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Patients push for cancer research


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Patients push for cancer research

Gloucester County Times

Thursday, November 10, 2005

By Anne B. Jolis

WOODBURY -- Lung cancer kills more Americans per year than breast, colorectal and prostate cancer combined, but receives dramatically less research funding than any of these according to the LUNGevity Foundation.

Nancy Catando of Woodbury is one of the approximately 20 percent of lung cancer patients who has never smoked a cigarette in her life. By the time the 66-year-old woman was diagnosed with the disease, it had already spread too much to operate on.

"I have the impression, in my case, that a cure isn't possible," said Catando. "But a good life is possible -- if there's enough money to fund the research. There's this stigma that it's just a smoker's disease, but so often that's not the case."

Dr. James Stevenson is the co-director of the Comprehensive Lung Cancer Program at the Cancer Institute of New Jersey at Cooper University Hospital. Stevenson is also Catando's doctor.

"Lung cancer research is definitely underfunded," said Catando. "One reason is that it's seen as a disease that people give to themselves -- that people get what they asked for. That's an injustice. We're slowly starting to get past that stigma, but we need to keep going."

Heather Saler, 36, of Mount Laurel lives with lung cancer and has also never smoked. Saler was diagnosed in January 2003, and was pronounced in remission by June of that year. But according to Saler, a scan last December showed about 20 nodules beginning to form again on her lungs. The nodules are too small to biopsy, though, so Saler's status is still uncertain.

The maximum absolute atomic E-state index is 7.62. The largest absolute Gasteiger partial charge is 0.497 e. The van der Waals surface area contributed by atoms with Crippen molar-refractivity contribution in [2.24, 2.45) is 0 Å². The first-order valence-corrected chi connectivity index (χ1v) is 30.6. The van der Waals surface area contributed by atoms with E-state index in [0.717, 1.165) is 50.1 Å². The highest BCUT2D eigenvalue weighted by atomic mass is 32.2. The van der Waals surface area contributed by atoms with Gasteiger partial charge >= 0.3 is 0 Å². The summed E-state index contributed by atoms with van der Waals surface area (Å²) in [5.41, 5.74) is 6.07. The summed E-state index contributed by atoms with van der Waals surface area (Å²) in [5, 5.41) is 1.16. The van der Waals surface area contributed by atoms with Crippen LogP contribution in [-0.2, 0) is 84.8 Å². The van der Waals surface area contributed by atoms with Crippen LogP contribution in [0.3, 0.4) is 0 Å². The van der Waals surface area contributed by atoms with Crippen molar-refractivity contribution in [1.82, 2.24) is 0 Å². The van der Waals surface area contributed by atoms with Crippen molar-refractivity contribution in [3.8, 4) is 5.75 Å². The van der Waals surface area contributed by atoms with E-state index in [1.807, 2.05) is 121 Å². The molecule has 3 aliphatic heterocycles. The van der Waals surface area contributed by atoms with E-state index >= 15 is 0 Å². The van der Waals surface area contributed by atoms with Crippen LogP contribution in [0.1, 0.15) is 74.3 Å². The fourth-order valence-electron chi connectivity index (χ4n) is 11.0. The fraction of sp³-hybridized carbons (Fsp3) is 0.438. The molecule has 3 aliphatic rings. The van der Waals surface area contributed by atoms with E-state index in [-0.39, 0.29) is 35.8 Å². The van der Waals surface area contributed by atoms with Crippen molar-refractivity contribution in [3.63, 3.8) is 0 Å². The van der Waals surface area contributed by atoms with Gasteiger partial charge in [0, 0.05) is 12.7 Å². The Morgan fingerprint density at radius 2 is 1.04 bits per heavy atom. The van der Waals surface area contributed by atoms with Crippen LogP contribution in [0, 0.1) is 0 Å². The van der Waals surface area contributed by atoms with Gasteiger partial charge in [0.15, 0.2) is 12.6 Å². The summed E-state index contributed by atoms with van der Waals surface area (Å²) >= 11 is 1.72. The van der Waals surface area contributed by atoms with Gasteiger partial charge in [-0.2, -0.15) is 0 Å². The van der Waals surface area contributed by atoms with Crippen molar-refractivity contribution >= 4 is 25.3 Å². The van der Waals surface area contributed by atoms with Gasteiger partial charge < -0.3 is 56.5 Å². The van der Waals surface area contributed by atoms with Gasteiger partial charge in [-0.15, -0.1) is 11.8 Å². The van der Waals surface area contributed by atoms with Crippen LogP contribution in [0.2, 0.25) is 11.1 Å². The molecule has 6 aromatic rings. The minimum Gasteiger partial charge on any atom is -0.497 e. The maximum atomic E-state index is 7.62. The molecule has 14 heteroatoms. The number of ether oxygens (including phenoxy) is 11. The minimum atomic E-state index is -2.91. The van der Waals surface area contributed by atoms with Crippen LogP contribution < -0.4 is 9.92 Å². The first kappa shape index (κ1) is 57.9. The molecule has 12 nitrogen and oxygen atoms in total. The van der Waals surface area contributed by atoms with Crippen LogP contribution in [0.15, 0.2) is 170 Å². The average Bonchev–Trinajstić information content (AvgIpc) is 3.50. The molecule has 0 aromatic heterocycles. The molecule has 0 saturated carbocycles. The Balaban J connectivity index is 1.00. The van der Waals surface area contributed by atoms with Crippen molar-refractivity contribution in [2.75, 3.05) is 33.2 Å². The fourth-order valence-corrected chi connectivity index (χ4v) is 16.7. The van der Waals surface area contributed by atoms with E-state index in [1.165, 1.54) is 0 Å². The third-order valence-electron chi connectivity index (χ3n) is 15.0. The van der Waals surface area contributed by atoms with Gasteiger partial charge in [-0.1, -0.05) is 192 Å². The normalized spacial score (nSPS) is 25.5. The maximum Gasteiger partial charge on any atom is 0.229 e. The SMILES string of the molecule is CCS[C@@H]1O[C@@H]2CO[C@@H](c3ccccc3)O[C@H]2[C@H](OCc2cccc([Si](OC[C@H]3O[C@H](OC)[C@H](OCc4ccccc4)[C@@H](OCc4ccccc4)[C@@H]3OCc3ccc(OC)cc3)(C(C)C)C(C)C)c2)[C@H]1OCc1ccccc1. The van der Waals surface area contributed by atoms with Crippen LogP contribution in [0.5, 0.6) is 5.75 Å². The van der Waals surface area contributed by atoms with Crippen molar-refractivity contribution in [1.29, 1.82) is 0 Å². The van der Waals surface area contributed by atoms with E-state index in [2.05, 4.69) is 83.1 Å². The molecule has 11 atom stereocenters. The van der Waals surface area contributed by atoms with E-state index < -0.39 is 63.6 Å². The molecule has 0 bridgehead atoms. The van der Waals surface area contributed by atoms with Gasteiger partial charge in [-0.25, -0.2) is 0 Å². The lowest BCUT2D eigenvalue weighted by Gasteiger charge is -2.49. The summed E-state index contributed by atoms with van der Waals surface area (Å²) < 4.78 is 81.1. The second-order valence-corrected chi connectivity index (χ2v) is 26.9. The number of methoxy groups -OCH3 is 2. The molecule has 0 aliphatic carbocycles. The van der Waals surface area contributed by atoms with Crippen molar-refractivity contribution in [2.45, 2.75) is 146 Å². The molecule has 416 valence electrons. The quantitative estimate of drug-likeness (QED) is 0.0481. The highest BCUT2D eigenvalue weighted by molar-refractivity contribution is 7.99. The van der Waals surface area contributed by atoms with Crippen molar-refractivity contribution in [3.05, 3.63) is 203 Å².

"That's one of the hardest things to deal with," said Saler. "You're afraid to make plans, you don't even know what to wish for."

Stevenson said that finding earlier and better means of diagnosing lung cancer would go a long way in improving the survival rate for the disease.

"Unlike other cancers, we don't have a great screening test to detect it early on," said Stevenson. "Many times when we find it, it's too advanced to operate on, and that's really the only cure. That's a big reason why the number of people diagnosed is almost equal to the number of people dying."

According to the LUNGevity Foundation, only 16 percent of lung cancer cases are diagnosed early on when the cancer is still localized to the lung. Lung cancer patients diagnosed at this early stage have a 49 percent survival rate.

Saler has made it her mission to see research for lung cancer treatment and diagnosis better funded. Last week was the second annual South Jersey Lung Cancer Walk, Run and Rally, which Saler spearheaded. Saler said she estimates that about $45,000 was raised at the event.

"But I don't get the feeling that the politicians or anyone's really making this a big priority," said Saler.

Finally, Saler was one of many who worked to make November Lung Cancer Awareness Month -- this is the first year that the month is recognized as such.

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Great article Heather. I hope that helps to bring some awareness to people who have no clue. Your dedication is so much appreciated and is making a difference.

Lets hope for more and more funding. We need some large businesses to help spread the word and get the ball rolling.

Bless you,


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